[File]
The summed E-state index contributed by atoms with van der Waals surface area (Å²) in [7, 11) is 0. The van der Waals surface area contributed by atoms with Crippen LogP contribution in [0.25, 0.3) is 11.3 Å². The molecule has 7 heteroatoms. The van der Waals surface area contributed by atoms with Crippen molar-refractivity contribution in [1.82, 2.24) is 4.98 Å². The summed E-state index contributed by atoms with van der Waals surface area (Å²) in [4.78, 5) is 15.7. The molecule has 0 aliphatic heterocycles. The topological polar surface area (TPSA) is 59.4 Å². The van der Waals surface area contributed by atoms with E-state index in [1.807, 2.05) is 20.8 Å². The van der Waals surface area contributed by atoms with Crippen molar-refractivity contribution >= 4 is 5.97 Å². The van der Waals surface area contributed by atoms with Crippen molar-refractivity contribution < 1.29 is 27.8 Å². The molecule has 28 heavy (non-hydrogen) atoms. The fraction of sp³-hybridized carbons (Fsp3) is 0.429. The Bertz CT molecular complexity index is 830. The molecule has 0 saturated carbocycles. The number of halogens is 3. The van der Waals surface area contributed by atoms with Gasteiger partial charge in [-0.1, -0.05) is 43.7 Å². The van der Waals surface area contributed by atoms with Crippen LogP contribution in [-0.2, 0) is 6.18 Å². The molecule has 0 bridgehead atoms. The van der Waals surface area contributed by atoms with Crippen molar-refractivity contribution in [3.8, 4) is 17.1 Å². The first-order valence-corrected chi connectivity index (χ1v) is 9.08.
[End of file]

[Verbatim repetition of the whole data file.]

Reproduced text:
The summed E-state index contributed by atoms with van der Waals surface area (Å²) in [7, 11) is 0. The van der Waals surface area contributed by atoms with Crippen LogP contribution in [0.25, 0.3) is 11.3 Å². The molecule has 7 heteroatoms. The van der Waals surface area contributed by atoms with Crippen molar-refractivity contribution in [1.82, 2.24) is 4.98 Å². The summed E-state index contributed by atoms with van der Waals surface area (Å²) in [4.78, 5) is 15.7. The molecule has 0 aliphatic heterocycles. The topological polar surface area (TPSA) is 59.4 Å². The van der Waals surface area contributed by atoms with E-state index in [1.807, 2.05) is 20.8 Å². The van der Waals surface area contributed by atoms with Crippen molar-refractivity contribution >= 4 is 5.97 Å². The van der Waals surface area contributed by atoms with Crippen molar-refractivity contribution < 1.29 is 27.8 Å². The molecule has 28 heavy (non-hydrogen) atoms. The fraction of sp³-hybridized carbons (Fsp3) is 0.429. The Bertz CT molecular complexity index is 830. The molecule has 0 saturated carbocycles. The number of halogens is 3. The van der Waals surface area contributed by atoms with Gasteiger partial charge in [-0.1, -0.05) is 43.7 Å². The van der Waals surface area contributed by atoms with Crippen LogP contribution in [-0.2, 0) is 6.18 Å². The molecule has 0 bridgehead atoms. The van der Waals surface area contributed by atoms with Crippen molar-refractivity contribution in [3.8, 4) is 17.1 Å². The first-order valence-corrected chi connectivity index (χ1v) is 9.08.